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Cost of Current Services - Separation Analysis

Updated 3/30/2021

Memorandum - March 29, 2021 (download PDF)
Memorandum & Examples - March 26, 2021 (download PDF)

Memorandum & Presentation - September 23, 2020 (download PDF of full presentation)
To: Town Selectboard; Village Trustees; Evan Teich, Unified Manager
From: Sarah Macy, Finance Director/Assistant Manager
Re: Analysis of Current Funding and Estimated Cost of Separation
Date: September 23, 2020

This information is designed to address the following:
1. How are the budgets of the Town and Village currently funded? Which portion is paid for
by Village taxpayers and which portion is paid for by Town Outside the Village (also
referred to as TOV throughout) taxpayers?
2. A side-by-side comparison by department.
3. What would it cost if the Village were to separate from the Town?

SEGMENT I: Currently, where does the money come from and where does it go? (download PDF)
I’ve started this analysis with the FY20 (July 1, 2019 – June 30, 2020) voter approved budgets. I
have taken those numbers from the 2019 annual report, added the $100,000 in the Town budget
that was added from the floor, and listed the expenses out by department in table 1. Readers of
this document should be able to tie these figures back to their annual report. Table 1 also eliminates
any item that appears in both expenditure budgets. Why would this happen? For example, Village
Highway and Stormwater are under the budgetary control of the Village, but through MOU with
the Town are funded through the Town budget so that all taxpayers pay the same effective
Highway and Stormwater tax rates. In practice this means, the Village figures show up in detail
in the Village budget, offset by a revenue transfer in from the Town, and then are included in the
Town budget as one line to access the Town tax levy funding. Eliminating the duplicate items
allows us to see the true expenditures of each budget as listed in the “Adjusted Total Amount”

In addition to duplicated items, the Town and the Village differ in budgetary practices meaning
the budgets cannot be just put side by side and compared. A reconciliation is required to provide
a basis for consistent examination. Table 2 takes the adjusted total amount from table 1 and further
adjusts it through a reconciliation process that gets the two budgets aligned for easier comparison.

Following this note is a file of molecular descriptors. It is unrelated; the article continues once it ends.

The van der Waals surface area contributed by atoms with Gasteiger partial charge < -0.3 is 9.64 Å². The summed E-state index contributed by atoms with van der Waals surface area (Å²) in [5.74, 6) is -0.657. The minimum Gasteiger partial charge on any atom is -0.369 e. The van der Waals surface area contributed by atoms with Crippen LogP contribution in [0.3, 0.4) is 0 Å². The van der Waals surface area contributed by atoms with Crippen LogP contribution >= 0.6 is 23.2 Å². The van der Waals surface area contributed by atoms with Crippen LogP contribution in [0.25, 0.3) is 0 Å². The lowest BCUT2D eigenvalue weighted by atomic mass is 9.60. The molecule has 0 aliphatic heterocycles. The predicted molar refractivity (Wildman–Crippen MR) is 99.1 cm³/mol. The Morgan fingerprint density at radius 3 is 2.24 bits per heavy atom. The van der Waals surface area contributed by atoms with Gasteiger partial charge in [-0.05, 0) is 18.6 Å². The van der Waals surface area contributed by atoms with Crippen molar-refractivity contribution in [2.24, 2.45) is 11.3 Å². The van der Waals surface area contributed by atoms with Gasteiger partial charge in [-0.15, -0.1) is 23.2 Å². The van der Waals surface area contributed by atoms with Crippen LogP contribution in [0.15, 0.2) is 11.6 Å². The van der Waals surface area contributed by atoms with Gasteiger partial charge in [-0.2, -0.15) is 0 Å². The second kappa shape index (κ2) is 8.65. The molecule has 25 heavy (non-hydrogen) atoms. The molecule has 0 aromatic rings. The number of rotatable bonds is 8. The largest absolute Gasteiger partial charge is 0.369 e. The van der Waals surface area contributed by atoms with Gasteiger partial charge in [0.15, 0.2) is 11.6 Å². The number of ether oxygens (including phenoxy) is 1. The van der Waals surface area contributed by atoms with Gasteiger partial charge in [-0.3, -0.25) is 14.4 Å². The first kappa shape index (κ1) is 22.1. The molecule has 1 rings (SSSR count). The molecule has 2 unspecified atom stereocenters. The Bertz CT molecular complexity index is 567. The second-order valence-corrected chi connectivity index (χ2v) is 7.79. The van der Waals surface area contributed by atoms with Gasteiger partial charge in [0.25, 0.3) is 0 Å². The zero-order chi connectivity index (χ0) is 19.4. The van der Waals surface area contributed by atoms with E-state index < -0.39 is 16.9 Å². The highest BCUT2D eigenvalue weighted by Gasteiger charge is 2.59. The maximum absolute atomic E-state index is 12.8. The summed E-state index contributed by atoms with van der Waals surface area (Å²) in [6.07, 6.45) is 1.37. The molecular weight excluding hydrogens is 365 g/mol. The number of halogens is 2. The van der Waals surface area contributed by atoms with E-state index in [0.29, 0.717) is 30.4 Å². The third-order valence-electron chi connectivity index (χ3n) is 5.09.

The footnotes in table 2 detail the reconciling items. An example is the way capital is funded. The
Town budget includes operating transfers to capital within various departments (in addition to
the 2 cent capital tax) and the Village budget has all operating transfers to capital in their own
budget segment. Reconciling the two budgets provides an “Adjusted and Reconciled Total
Amount” which we will use moving forward.

Now that we have two budgets on the same basis, it should be noted that a portion of the budgets
are funded with non-tax revenue sources. These may be grant funds, permits, charges for services,
etc. In table 3, the adjusted and reconciled total amount from table 2 is listed with all non-tax
revenue sources allocated to each department, leaving an adjusted net amount funded with taxes
2 for each budget segment. This is the dollar amount of the tax levy that is dedicated to each

From here in table 4a I have taken the adjusted net amount funded with taxes and started filtering
it back into the budget structure we are used to seeing which shows how these dollars show up in
the two budgets. Starting with table 4b, I have begun to answer the actual question – who pays
how much and for what. Table 4b uses the gross FY20 grand list and calculates out which portion
of the grand list (Village or TOV), pays how much for each segment. Next, table 5a takes the
information in table 4b and calculates an effective tax rate for each budget segment. Table 5b is
the same data as table 5a but listed alphabetically by budget segment to see a side by side analysis
of similar segments.

A note about the effective tax rate calculation – each of these tax rates is recalculated using the
adjusted net amount funded with taxes divided by the appropriate segment of the grand list. In
addition to rounding errors when working 4 digits past the decimal, the grand list figures used here
do not take into account tax stabilization agreements in the Town or the Village and are therefore
slightly higher than the grand list figures used when calculating the actual tax rates. I have also
included the budgeted dollars to be raised by the highway tax in the analysis which creates a
slightly lower effective highway tax rate than actual. This results in the recalculated rates being
slightly different from what the actual tax rates were in FY20. Although it is not material, it should
be noted for those trying to follow along and recalculate to their tax bill. The variance is 0.0014